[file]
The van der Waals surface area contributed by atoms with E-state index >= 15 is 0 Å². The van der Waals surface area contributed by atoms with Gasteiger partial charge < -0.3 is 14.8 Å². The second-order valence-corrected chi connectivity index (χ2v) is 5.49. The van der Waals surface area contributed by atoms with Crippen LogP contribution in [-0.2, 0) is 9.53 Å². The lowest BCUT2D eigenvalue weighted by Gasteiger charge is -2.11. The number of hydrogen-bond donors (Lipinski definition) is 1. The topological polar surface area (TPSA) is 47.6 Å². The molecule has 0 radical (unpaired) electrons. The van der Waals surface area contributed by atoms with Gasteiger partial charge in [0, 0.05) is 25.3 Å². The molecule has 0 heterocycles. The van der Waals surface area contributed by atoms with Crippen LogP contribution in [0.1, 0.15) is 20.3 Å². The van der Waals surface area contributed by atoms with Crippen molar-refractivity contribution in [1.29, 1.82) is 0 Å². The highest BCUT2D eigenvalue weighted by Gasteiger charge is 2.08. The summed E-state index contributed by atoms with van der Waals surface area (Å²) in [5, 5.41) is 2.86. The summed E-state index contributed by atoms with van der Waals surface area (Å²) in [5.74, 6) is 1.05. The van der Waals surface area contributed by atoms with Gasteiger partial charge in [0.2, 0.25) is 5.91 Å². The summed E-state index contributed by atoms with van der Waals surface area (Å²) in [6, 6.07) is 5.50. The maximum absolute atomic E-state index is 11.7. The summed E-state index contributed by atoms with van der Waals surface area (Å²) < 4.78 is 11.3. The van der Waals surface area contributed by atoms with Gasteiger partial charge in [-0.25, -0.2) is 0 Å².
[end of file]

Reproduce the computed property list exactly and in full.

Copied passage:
The van der Waals surface area contributed by atoms with E-state index >= 15 is 0 Å². The van der Waals surface area contributed by atoms with Gasteiger partial charge < -0.3 is 14.8 Å². The second-order valence-corrected chi connectivity index (χ2v) is 5.49. The van der Waals surface area contributed by atoms with Crippen LogP contribution in [-0.2, 0) is 9.53 Å². The lowest BCUT2D eigenvalue weighted by Gasteiger charge is -2.11. The number of hydrogen-bond donors (Lipinski definition) is 1. The topological polar surface area (TPSA) is 47.6 Å². The molecule has 0 radical (unpaired) electrons. The van der Waals surface area contributed by atoms with Gasteiger partial charge in [0, 0.05) is 25.3 Å². The molecule has 0 heterocycles. The van der Waals surface area contributed by atoms with Crippen LogP contribution in [0.1, 0.15) is 20.3 Å². The van der Waals surface area contributed by atoms with Crippen molar-refractivity contribution in [1.29, 1.82) is 0 Å². The highest BCUT2D eigenvalue weighted by Gasteiger charge is 2.08. The summed E-state index contributed by atoms with van der Waals surface area (Å²) in [5, 5.41) is 2.86. The summed E-state index contributed by atoms with van der Waals surface area (Å²) in [5.74, 6) is 1.05. The van der Waals surface area contributed by atoms with Gasteiger partial charge in [0.2, 0.25) is 5.91 Å². The summed E-state index contributed by atoms with van der Waals surface area (Å²) in [6, 6.07) is 5.50. The maximum absolute atomic E-state index is 11.7. The summed E-state index contributed by atoms with van der Waals surface area (Å²) < 4.78 is 11.3. The van der Waals surface area contributed by atoms with Gasteiger partial charge in [-0.25, -0.2) is 0 Å².